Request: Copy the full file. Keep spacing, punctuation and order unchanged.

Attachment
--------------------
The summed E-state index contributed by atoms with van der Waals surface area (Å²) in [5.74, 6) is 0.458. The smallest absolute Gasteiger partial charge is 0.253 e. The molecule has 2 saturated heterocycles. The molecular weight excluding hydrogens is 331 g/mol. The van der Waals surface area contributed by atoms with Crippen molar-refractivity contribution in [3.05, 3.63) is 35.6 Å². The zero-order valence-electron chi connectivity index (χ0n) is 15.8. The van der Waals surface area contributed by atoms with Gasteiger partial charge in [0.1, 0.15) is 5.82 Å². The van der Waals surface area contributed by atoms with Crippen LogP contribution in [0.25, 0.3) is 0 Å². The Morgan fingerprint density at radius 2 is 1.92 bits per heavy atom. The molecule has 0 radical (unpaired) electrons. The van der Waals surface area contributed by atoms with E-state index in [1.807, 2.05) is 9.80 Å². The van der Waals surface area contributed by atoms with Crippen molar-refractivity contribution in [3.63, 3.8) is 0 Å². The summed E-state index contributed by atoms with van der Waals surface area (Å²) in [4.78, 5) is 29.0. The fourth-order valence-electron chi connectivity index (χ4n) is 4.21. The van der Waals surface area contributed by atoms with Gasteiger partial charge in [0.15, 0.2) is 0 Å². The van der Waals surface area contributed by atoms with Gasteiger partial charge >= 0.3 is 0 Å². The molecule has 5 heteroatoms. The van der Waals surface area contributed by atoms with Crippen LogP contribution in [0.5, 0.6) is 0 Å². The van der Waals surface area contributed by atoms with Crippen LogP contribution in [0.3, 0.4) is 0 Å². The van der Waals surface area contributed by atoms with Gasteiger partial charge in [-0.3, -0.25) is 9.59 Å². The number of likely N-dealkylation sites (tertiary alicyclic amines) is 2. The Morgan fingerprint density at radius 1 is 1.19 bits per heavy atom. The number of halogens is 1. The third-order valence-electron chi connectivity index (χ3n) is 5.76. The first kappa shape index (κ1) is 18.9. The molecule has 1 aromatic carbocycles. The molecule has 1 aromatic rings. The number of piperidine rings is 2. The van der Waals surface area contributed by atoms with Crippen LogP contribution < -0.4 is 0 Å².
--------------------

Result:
The summed E-state index contributed by atoms with van der Waals surface area (Å²) in [5.74, 6) is 0.458. The smallest absolute Gasteiger partial charge is 0.253 e. The molecule has 2 saturated heterocycles. The molecular weight excluding hydrogens is 331 g/mol. The van der Waals surface area contributed by atoms with Crippen molar-refractivity contribution in [3.05, 3.63) is 35.6 Å². The zero-order valence-electron chi connectivity index (χ0n) is 15.8. The van der Waals surface area contributed by atoms with Gasteiger partial charge in [0.1, 0.15) is 5.82 Å². The van der Waals surface area contributed by atoms with Crippen LogP contribution in [0.25, 0.3) is 0 Å². The Morgan fingerprint density at radius 2 is 1.92 bits per heavy atom. The molecule has 0 radical (unpaired) electrons. The van der Waals surface area contributed by atoms with E-state index in [1.807, 2.05) is 9.80 Å². The van der Waals surface area contributed by atoms with Crippen molar-refractivity contribution in [3.63, 3.8) is 0 Å². The summed E-state index contributed by atoms with van der Waals surface area (Å²) in [4.78, 5) is 29.0. The fourth-order valence-electron chi connectivity index (χ4n) is 4.21. The van der Waals surface area contributed by atoms with Gasteiger partial charge in [0.15, 0.2) is 0 Å². The van der Waals surface area contributed by atoms with Gasteiger partial charge >= 0.3 is 0 Å². The molecule has 5 heteroatoms. The van der Waals surface area contributed by atoms with Crippen LogP contribution in [0.5, 0.6) is 0 Å². The van der Waals surface area contributed by atoms with Crippen LogP contribution in [0.3, 0.4) is 0 Å². The van der Waals surface area contributed by atoms with Gasteiger partial charge in [-0.3, -0.25) is 9.59 Å². The number of likely N-dealkylation sites (tertiary alicyclic amines) is 2. The Morgan fingerprint density at radius 1 is 1.19 bits per heavy atom. The number of halogens is 1. The third-order valence-electron chi connectivity index (χ3n) is 5.76. The first kappa shape index (κ1) is 18.9. The molecule has 1 aromatic carbocycles. The molecule has 1 aromatic rings. The number of piperidine rings is 2. The van der Waals surface area contributed by atoms with Crippen LogP contribution < -0.4 is 0 Å².